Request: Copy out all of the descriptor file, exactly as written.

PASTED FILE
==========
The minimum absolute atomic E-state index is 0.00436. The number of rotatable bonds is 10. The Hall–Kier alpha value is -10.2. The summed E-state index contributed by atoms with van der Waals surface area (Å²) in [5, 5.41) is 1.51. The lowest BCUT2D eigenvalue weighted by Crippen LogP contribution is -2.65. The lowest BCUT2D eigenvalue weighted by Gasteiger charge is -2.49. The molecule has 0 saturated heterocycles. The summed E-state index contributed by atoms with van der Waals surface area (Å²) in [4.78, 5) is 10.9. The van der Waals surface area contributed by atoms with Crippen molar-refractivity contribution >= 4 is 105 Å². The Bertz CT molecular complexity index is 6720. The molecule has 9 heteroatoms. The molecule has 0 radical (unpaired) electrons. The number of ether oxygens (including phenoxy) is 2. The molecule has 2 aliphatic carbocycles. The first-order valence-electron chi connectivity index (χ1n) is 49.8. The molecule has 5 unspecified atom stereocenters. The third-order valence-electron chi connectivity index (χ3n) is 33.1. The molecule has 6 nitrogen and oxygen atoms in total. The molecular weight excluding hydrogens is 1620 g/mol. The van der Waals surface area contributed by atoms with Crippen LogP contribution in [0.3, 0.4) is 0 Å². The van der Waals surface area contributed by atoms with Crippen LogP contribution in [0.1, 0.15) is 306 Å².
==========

The minimum absolute atomic E-state index is 0.00436. The number of rotatable bonds is 10. The Hall–Kier alpha value is -10.2. The summed E-state index contributed by atoms with van der Waals surface area (Å²) in [5, 5.41) is 1.51. The lowest BCUT2D eigenvalue weighted by Crippen LogP contribution is -2.65. The lowest BCUT2D eigenvalue weighted by Gasteiger charge is -2.49. The molecule has 0 saturated heterocycles. The summed E-state index contributed by atoms with van der Waals surface area (Å²) in [4.78, 5) is 10.9. The van der Waals surface area contributed by atoms with Crippen molar-refractivity contribution >= 4 is 105 Å². The Bertz CT molecular complexity index is 6720. The molecule has 9 heteroatoms. The molecule has 0 radical (unpaired) electrons. The number of ether oxygens (including phenoxy) is 2. The molecule has 2 aliphatic carbocycles. The first-order valence-electron chi connectivity index (χ1n) is 49.8. The molecule has 5 unspecified atom stereocenters. The third-order valence-electron chi connectivity index (χ3n) is 33.1. The molecule has 6 nitrogen and oxygen atoms in total. The molecular weight excluding hydrogens is 1620 g/mol. The van der Waals surface area contributed by atoms with Crippen LogP contribution in [0.3, 0.4) is 0 Å². The van der Waals surface area contributed by atoms with Crippen LogP contribution in [0.1, 0.15) is 306 Å².